C# – Case sensitivity in JSON deserialization

By default Newtonsoft does case insensitive JSON deserialization and System.Text.Json does case sensitive JSON deserialization.

Case sensitivity comes into play when a JSON string is being deserialized into an object. If you’re using case sensitive deserialization, then keys in the JSON string must match type names exactly, otherwise it won’t deserialize the class/property with the mismatching casing.

This can be confusing if you’re switching from Newtonsoft to System.Text.Json, because a field that has mismatching casing will suddenly stop deserializing.

The following table shows a comparison of how case sensitivity is handled in Newtonsoft vs System.Text.Json.

Case sensitive deserializationCase insensitive deserialization
NewtonsoftWrite a custom converterDefault
System.Text.JsonDefaultPass in an option to make it case insensitive

In this article I’ll show how to do case sensitive and case insensitive deserialization using both Newtonsoft and System.Text.Json.

Example JSON with mismatching casing

I am using the following JSON:

{
  "city": "Detroit",
  "Name": "Lions",
  "Conference": "NFC",
  "Division": "North"
}

I want to deserialize this into an NFLTeam object:

var detroitLions = new NFLTeam()
{
	City = "Detroit",
	Name = "Lions",
	Conference = Conference.NFC,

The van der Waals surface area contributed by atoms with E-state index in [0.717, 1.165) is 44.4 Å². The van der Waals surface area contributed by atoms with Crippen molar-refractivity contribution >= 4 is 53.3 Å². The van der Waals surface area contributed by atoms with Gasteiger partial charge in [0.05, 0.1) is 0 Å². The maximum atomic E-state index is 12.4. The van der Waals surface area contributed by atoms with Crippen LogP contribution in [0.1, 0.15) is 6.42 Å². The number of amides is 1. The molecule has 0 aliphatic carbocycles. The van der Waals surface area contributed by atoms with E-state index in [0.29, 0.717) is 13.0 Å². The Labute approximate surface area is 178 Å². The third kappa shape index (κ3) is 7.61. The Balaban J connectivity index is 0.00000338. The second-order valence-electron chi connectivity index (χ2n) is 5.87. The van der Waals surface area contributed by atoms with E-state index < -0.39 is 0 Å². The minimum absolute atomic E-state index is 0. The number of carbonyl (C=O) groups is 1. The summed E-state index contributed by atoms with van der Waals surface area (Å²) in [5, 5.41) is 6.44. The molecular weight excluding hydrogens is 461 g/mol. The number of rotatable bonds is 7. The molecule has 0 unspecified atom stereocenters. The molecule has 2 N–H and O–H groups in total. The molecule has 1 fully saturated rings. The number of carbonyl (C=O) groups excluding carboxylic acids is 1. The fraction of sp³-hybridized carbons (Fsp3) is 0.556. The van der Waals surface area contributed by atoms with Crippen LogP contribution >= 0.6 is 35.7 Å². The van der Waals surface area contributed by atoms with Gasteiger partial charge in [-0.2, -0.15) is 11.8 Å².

Division = Division.North,
};

Notice that the “city” key in the JSON string doesn’t match the casing of the “City” property in the NFLTeam class.

Case insensitive deserialization – using System.Text.Json

System.Text.Json supports case insensitive deserialization simply by turning on a setting.

  • using System.Text.Json;
  • using System.Text.Json.Serialization;
var json = "{\"city\": \"Detroit\",\"Name\": \"Lions\",\"Conference\": \"NFC\",\"Division\": \"North\"}";

var options = new JsonSerializerOptions();
options.PropertyNameCaseInsensitive = true;
options.Converters.Add(new JsonStringEnumConverter());

var team = JsonSerializer.Deserialize<NFLTeam>(json, options);

Console.WriteLine($"Team.City={team.City}");

Output:

Team.City=Detroit

Case insensitive deserialization – using Newtonsoft

Newtonsoft uses case insensitive deserialization by default, so this is easy:

  • using Newtonsoft.Json;
var json = "{\"city\": \"Detroit\",\"Name\": \"Lions\",\"Conference\": \"NFC\",\"Division\": \"North\"}";

var team = JsonConvert.DeserializeObject<NFLTeam>(json);

Console.WriteLine($"Team.City={team.City}");

Output:

Team.City=Detroit

Case sensitive deserialization – using System.Text.Json

System.Text.Json does case sensitive deserialization by default.

  • using System.Text.Json;
  • using System.Text.Json.Serialization;
var json = "{\"city\": \"Detroit\",\"Name\": \"Lions\",\"Conference\": \"NFC\",\"Division\": \"North\"}";

var options = new JsonSerializerOptions();
options.Converters.Add(new JsonStringEnumConverter());

var team = JsonSerializer.Deserialize<NFLTeam>(json, options);

Console.WriteLine($"Team.City={team.City}");

Output:

Team.City=

It’s null because the “city” key does not match the “City” property name, therefore it skips this property and it’s left null.

Case sensitive deserialization – using Newtonsoft